Experienced speech-language pathologists in Nebraska earned an average salary of $73,522 as of 2016 according to the state’s Department of Labor. The median salary among SLPs that year was $61,203. The comparable hourly wages range from $29.42 to $35.34.
- Emerson College offers a Master's in Speech-Language Pathology online - Prepare to become an SLP in as few as 20 months. No GRE required. Scholarships available.
- Baylor’s Master of Communication Sciences and Disorders online - Bachelor's required. GRE scores not required. Complete full time in 20 months or part time in 28 months.
- NYU Steinhardt's Master of Science in Communicative Sciences and Disorders online - ASHA-accredited. GRE and bachelor's degree required. Graduate prepared to pursue licensure.
- Calvin University’s online Master of Speech-Language Pathology degree program - Prepares you to become a certified speech-language pathologist.
Salaries for Speech-Language Pathologists in Nebraska’s Regions
The Nebraska Department of Labor provides the median salary among speech-language pathologists along with that of experienced professionals in the state’s Economic Development Regions and the metropolitan areas of Grand Island and Lincoln.
Experienced speech-language pathologists in the Panhandle Region earned an exceptionally high salary in 2016:
- Annual: $68,269 – $74,666
- Hourly: $32.82 – $35.89
Grand Island Metropolitan Area:
- Annual: $61,203 – $73,522
- Hourly: $29.42 – $35.34
Lincoln Metropolitan Area:
- Annual: $62,331 – $70,370
- Hourly: $29.97 – $33,83
Mid Plains Region:
- Annual: $51,873 – $63,892
- Hourly: $24.94 – $30.72
- Annual: $65,869 – $78,327
- Hourly: $31.67 – $37.66
- Annual: $59,018 – $73,370
- Hourly: $28.38 – $35.27
- Annual: $65,216 – $87,529
- Hourly: $31.36 – $42.08
- Annual: $50,064 – $57,471
- Hourly: $24.07 – $27.63
- Annual: $59,437 – $74,106
- Hourly: $28.58 – $35.63
A Bright Outlook for the Speech-Language Pathology Profession in Nebraska
The state of Nebraska designated the profession of speech-language pathology as having a “bright outlook statewide.” In fact, SLPs made the list of high wage, high demand, and high skill jobs prepared by the Nebraska Department of Labor.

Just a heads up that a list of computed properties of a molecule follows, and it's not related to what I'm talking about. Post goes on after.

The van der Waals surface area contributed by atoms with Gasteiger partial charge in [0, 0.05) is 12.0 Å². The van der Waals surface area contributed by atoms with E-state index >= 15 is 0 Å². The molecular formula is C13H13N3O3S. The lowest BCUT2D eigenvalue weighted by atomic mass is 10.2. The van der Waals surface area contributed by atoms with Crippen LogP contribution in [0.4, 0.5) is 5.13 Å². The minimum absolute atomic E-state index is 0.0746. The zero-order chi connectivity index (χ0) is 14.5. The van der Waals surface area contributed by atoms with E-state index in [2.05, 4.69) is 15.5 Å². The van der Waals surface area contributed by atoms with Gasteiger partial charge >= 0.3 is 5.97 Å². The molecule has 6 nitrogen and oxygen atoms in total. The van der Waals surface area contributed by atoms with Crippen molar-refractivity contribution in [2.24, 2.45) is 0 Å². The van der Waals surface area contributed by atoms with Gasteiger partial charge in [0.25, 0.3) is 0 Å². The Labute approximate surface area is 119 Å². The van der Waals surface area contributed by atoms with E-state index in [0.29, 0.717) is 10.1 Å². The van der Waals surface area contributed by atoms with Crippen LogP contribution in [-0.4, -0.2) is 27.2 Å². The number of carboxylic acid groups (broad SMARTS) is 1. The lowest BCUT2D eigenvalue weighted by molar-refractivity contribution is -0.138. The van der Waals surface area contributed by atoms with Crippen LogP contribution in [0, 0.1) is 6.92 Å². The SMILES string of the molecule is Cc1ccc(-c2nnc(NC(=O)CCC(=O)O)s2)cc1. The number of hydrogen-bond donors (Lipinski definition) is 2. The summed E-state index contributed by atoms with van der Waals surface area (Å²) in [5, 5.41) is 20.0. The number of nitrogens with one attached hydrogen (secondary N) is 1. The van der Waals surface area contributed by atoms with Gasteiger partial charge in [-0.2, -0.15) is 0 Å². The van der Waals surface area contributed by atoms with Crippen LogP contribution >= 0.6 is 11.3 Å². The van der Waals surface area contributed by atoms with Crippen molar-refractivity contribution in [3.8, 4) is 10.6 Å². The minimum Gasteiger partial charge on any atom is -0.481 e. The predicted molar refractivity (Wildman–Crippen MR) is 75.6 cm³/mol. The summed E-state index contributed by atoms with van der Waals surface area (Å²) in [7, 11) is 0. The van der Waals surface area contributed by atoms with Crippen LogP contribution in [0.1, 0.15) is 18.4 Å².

The Department predicts that the number of jobs for speech-language pathologists will increase by nearly 16% between 2012 and 2022. This rate of growth exceeds that for jobs on average in Nebraska by 1.7-fold.
This level of growth should generate an average of 35 jobs a year during the ten-year period of these projections. More than 62% of these jobs should become available in the Omaha Consortium which consists of Cass, Douglas, Saunders, Sarpy, and Washington Counties.
Advocacy To Include SLPs in the Treatment of Nebraska’s Children with ASD
The Nebraska Speech-Language-Hearing Association (NSLHA) strongly suggests following the lead of the US Department of Education and advocating the use of speech-language pathologists in the treatment of children with autism spectrum disorders.
The NSLHA noted the trend in health care policy to use only specialists in applied behavioral analysis (ABA) instead of including SLPs and other professionals in the decisions that affect the evaluation and treatment of these students. The organization strongly recommends that experts in speech-language pathology educate stakeholders about the importance of SLP treatment for students with autism. They should so by contacting decision makers ranging from the state level to school districts and health plans.
Detailed Salary Analysis for Speech-Language Pathologists in Nebraska
The US Bureau of Labor Statistics provides a breakdown of the salaries for speech-language pathologists by percentile in Omaha-Council Bluffs, Lincoln, and three nonmetropolitan areas of Nebraska (2015):